A few weeks ago, the American Flag Football Championships were held in the USA with teams from North and South America. As befits their status, the two US teams took the titles. The women were able to avenge their loss to Mexico at last year's World Games, while the men thus stand at an overall record of roughly 58 wins and 1 loss (sorry, had to do that) since 2008.
While spectator interest remains low, organizers have managed to garner a lot of social media attention with the help of IFAF and the NFL. Especially since the effort to make flag football an Olympic sport, the NFL seems to be "all-in" when it comes to flag football. But is it really? The next few weeks will show whether it is as supportive of the European Championships as it is of the American ones. In the spirit of its motto "grow the game," which also applies internationally, that would be expected. I have my doubts about that, right now the growth of flag football in the US is seemingly exponential, while in much of Europe it is slow. In the last 12 months alone in the U.S., the NFL Pro Bowl has been changed to a flag football competition, flag football is on its way to becoming an officially recognized women's college sport, and the AFFL (American Flag Football League) has announced that it will be organized as a professional sport for the first time ever in 2024.
In Europe, however, things are a bit different. In just under 3 weeks, the 2023 European Flag Football Championships will be held in Limerick, Ireland. This has been known for quite some time, no other information is available yet. In general, there is little overarching structure apparent in European flag football. Also the media work leaves a lot to be desired, which is just shown by the example of the European Championships. 3 weeks before the start of the Championships, there is no information about the event on the internet. After my research, I can at least officially confirm that the European Championships will indeed take place in Ireland. The president of the Irish Football Association Aidan Maguire has been pointing out for weeks that IFAF will publish more information "soon". My inquiries to IFAF in this regard remained unanswered. How many teams are participating? Which teams? What is the format and schedule? Will matches be broadcast on the internet? Many questions, no answers. Supposedly 20 nations have registered for the men's competition, which would be a sensational record. There might be four groups of five teams each. The top two of each group should then qualify for the knockout round. No official information, just pure speculation from my part.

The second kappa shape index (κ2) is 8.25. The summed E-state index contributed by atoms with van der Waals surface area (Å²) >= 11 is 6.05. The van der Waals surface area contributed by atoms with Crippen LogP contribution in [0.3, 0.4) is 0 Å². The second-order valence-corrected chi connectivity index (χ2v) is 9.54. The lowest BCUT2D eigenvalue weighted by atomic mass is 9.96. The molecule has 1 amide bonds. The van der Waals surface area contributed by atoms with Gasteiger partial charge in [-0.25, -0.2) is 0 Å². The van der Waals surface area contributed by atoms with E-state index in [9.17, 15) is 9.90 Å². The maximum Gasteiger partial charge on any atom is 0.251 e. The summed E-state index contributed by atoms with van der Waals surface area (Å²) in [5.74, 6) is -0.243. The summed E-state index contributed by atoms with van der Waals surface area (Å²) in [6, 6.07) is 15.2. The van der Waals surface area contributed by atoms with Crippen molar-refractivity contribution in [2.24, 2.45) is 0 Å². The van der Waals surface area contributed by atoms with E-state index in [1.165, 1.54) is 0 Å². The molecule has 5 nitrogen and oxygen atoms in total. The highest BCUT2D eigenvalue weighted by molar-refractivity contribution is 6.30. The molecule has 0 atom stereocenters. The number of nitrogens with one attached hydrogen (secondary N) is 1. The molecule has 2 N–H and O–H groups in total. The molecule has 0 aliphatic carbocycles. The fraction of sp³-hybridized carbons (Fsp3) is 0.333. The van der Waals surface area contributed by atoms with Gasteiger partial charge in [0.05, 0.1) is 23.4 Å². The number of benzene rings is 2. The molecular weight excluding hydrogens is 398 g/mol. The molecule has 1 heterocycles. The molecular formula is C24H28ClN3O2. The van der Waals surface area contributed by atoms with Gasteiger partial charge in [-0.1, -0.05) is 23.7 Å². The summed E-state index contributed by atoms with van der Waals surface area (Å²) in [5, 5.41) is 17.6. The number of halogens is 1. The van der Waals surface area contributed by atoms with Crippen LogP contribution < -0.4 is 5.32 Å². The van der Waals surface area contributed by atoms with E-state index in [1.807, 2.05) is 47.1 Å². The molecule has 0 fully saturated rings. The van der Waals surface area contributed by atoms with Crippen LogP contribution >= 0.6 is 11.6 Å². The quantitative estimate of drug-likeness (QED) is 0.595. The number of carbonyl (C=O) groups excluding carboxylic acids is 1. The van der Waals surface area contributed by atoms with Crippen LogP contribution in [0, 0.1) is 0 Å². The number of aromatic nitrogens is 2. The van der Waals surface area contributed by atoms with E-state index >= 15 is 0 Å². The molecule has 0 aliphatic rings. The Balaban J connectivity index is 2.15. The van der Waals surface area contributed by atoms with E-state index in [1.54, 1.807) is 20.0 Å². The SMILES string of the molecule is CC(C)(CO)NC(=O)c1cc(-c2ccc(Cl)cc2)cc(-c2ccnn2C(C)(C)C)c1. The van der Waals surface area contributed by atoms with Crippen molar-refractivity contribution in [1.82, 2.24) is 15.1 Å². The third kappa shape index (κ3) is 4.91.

This is not the first time that the European Flag Football Championships take place on the island of Ireland, after Northern Ireland was hosting this event in 2009. A tournament where I was honored to debut in the Austrian national team. This year, the participating teams will not only be competing for the European Championship title, but also for qualification for the 2024 World Championships in Finland, which is set to become the biggest World Championships ever. How many European teams will qualify? This is the next unanswered question. My guess is eight teams, but again, just speculation.
In recent weeks I have had a few conversations with representatives from what I consider to be the top 8 nations in Europe: Denmark, Germany, France, Great Britain, Israel, Italy, Austria and Switzerland. All agree on one thing: Everyone assumes that flag football will get a decent boost if the International Olympic Committee makes a positive decision regarding the inclusion of the sport in the program of the 2028 Olympic Games in Los Angeles in the fall. Whether this is really the case remains to be seen, but I believe that it will by no means be a foregone conclusion. My rough prediction for this eventuality is that the quality of play will increase in Europe in the next few years, because flag football being an Olympic sport will mean that more and more tackle players will get a taste for flag football. For the grassroots sport, I don't expect a big change before 2028. Only during the Olympic Games will the inevitable increase in media presence lead to more attention, which clubs will surely use to recruit new players. So, I don't expect any really big impact on European flag football for another 10 years at the earliest. The only possibility I see for a shorter time horizon in this respect is if the American hype spills over to Europe.
But it's still a few months before the International Olympic Committee makes its decision. Until then I devote myself to reporting on the European Championships and the development of the sport in the top 8 nations. Shortly before the European Championships I will publish my Power Rankings as I did before the World Games last year, after that I will report about the good, the bad and the ugly (hopefully nothing) of the European Championships. In the following weeks I will publish an analysis of the European flag football landscape with detailed information about the individual league formats, the general development and especially the youth development in the respective countries. As soon as the International Olympic Committee has made a decision, I will of course comment on it immediately and last but not least, my book "Quarterback" will be published in English towards the end of the year.